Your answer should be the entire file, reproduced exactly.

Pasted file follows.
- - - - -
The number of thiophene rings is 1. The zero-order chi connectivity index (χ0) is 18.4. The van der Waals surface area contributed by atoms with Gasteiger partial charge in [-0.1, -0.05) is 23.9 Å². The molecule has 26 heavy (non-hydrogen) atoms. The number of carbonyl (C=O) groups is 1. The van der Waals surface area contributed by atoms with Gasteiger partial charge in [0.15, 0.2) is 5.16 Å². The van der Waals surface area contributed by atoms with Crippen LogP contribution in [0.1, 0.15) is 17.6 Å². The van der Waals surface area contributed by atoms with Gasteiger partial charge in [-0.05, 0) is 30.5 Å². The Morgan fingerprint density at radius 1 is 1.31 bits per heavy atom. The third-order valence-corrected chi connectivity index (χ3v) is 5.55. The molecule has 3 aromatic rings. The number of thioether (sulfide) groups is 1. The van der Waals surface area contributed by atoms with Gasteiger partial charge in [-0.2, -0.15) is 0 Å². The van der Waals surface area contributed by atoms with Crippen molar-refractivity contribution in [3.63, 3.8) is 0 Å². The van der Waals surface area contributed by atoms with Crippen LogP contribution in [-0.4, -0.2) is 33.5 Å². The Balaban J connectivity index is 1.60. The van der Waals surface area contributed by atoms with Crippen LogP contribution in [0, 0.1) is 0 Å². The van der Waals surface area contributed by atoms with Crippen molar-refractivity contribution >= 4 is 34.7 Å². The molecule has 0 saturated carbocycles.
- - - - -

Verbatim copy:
The number of thiophene rings is 1. The zero-order chi connectivity index (χ0) is 18.4. The van der Waals surface area contributed by atoms with Gasteiger partial charge in [-0.1, -0.05) is 23.9 Å². The molecule has 26 heavy (non-hydrogen) atoms. The number of carbonyl (C=O) groups is 1. The van der Waals surface area contributed by atoms with Gasteiger partial charge in [0.15, 0.2) is 5.16 Å². The van der Waals surface area contributed by atoms with Crippen LogP contribution in [0.1, 0.15) is 17.6 Å². The van der Waals surface area contributed by atoms with Gasteiger partial charge in [-0.05, 0) is 30.5 Å². The Morgan fingerprint density at radius 1 is 1.31 bits per heavy atom. The third-order valence-corrected chi connectivity index (χ3v) is 5.55. The molecule has 3 aromatic rings. The number of thioether (sulfide) groups is 1. The van der Waals surface area contributed by atoms with Gasteiger partial charge in [-0.2, -0.15) is 0 Å². The van der Waals surface area contributed by atoms with Crippen molar-refractivity contribution in [3.63, 3.8) is 0 Å². The van der Waals surface area contributed by atoms with Crippen LogP contribution in [-0.4, -0.2) is 33.5 Å². The Balaban J connectivity index is 1.60. The van der Waals surface area contributed by atoms with Crippen LogP contribution in [0, 0.1) is 0 Å². The van der Waals surface area contributed by atoms with Crippen molar-refractivity contribution >= 4 is 34.7 Å². The molecule has 0 saturated carbocycles.